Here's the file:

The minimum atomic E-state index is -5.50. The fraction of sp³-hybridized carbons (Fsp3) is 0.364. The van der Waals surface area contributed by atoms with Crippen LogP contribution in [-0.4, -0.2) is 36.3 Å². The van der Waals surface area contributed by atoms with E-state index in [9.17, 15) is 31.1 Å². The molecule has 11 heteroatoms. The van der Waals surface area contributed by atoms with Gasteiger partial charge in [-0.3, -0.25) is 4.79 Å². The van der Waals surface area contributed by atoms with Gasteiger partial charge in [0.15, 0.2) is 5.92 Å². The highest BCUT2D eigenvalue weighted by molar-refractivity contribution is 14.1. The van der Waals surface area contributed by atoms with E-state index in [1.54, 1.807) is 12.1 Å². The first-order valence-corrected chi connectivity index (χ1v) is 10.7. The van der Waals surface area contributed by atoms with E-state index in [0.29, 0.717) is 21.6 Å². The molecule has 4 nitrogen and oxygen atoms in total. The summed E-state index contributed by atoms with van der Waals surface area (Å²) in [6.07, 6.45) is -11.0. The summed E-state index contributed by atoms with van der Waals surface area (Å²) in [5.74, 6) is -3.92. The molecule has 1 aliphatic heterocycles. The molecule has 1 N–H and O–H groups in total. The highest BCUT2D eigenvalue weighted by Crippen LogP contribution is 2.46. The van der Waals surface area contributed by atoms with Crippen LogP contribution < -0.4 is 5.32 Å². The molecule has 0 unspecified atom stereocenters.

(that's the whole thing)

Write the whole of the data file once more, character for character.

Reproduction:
The minimum atomic E-state index is -5.50. The fraction of sp³-hybridized carbons (Fsp3) is 0.364. The van der Waals surface area contributed by atoms with Crippen LogP contribution in [-0.4, -0.2) is 36.3 Å². The van der Waals surface area contributed by atoms with E-state index in [9.17, 15) is 31.1 Å². The molecule has 11 heteroatoms. The van der Waals surface area contributed by atoms with Gasteiger partial charge in [-0.3, -0.25) is 4.79 Å². The van der Waals surface area contributed by atoms with Gasteiger partial charge in [0.15, 0.2) is 5.92 Å². The highest BCUT2D eigenvalue weighted by molar-refractivity contribution is 14.1. The van der Waals surface area contributed by atoms with E-state index in [1.54, 1.807) is 12.1 Å². The first-order valence-corrected chi connectivity index (χ1v) is 10.7. The van der Waals surface area contributed by atoms with E-state index in [0.29, 0.717) is 21.6 Å². The molecule has 4 nitrogen and oxygen atoms in total. The summed E-state index contributed by atoms with van der Waals surface area (Å²) in [6.07, 6.45) is -11.0. The summed E-state index contributed by atoms with van der Waals surface area (Å²) in [5.74, 6) is -3.92. The molecule has 1 aliphatic heterocycles. The molecule has 1 N–H and O–H groups in total. The highest BCUT2D eigenvalue weighted by Crippen LogP contribution is 2.46. The van der Waals surface area contributed by atoms with Crippen LogP contribution < -0.4 is 5.32 Å². The molecule has 0 unspecified atom stereocenters.